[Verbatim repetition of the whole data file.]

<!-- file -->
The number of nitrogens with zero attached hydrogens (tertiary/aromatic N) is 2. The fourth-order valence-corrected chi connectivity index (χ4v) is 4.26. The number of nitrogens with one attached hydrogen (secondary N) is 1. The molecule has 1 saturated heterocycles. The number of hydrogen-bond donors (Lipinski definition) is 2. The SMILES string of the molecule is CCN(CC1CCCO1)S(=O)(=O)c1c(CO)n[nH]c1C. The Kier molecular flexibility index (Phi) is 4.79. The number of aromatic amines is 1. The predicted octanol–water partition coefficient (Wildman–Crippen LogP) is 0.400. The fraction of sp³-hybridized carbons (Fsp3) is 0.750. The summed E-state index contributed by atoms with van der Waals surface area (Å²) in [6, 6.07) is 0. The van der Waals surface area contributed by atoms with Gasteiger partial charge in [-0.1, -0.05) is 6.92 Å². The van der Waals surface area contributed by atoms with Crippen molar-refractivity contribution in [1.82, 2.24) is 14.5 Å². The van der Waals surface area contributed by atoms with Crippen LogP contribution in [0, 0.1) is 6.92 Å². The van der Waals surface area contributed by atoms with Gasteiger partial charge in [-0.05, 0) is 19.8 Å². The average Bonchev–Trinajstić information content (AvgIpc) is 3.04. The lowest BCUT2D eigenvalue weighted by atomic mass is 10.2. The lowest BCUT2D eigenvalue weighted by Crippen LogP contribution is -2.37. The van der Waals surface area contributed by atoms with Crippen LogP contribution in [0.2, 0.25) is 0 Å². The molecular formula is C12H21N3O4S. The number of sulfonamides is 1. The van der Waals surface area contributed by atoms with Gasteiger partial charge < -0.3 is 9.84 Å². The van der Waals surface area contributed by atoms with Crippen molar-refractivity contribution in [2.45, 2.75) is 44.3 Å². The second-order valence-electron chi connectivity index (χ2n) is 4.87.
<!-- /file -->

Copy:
The number of nitrogens with zero attached hydrogens (tertiary/aromatic N) is 2. The fourth-order valence-corrected chi connectivity index (χ4v) is 4.26. The number of nitrogens with one attached hydrogen (secondary N) is 1. The molecule has 1 saturated heterocycles. The number of hydrogen-bond donors (Lipinski definition) is 2. The SMILES string of the molecule is CCN(CC1CCCO1)S(=O)(=O)c1c(CO)n[nH]c1C. The Kier molecular flexibility index (Phi) is 4.79. The number of aromatic amines is 1. The predicted octanol–water partition coefficient (Wildman–Crippen LogP) is 0.400. The fraction of sp³-hybridized carbons (Fsp3) is 0.750. The summed E-state index contributed by atoms with van der Waals surface area (Å²) in [6, 6.07) is 0. The van der Waals surface area contributed by atoms with Gasteiger partial charge in [-0.1, -0.05) is 6.92 Å². The van der Waals surface area contributed by atoms with Crippen molar-refractivity contribution in [1.82, 2.24) is 14.5 Å². The van der Waals surface area contributed by atoms with Crippen LogP contribution in [0, 0.1) is 6.92 Å². The van der Waals surface area contributed by atoms with Gasteiger partial charge in [-0.05, 0) is 19.8 Å². The average Bonchev–Trinajstić information content (AvgIpc) is 3.04. The lowest BCUT2D eigenvalue weighted by atomic mass is 10.2. The lowest BCUT2D eigenvalue weighted by Crippen LogP contribution is -2.37. The van der Waals surface area contributed by atoms with Crippen LogP contribution in [0.2, 0.25) is 0 Å². The molecular formula is C12H21N3O4S. The number of sulfonamides is 1. The van der Waals surface area contributed by atoms with Gasteiger partial charge < -0.3 is 9.84 Å². The van der Waals surface area contributed by atoms with Crippen molar-refractivity contribution in [2.45, 2.75) is 44.3 Å². The second-order valence-electron chi connectivity index (χ2n) is 4.87.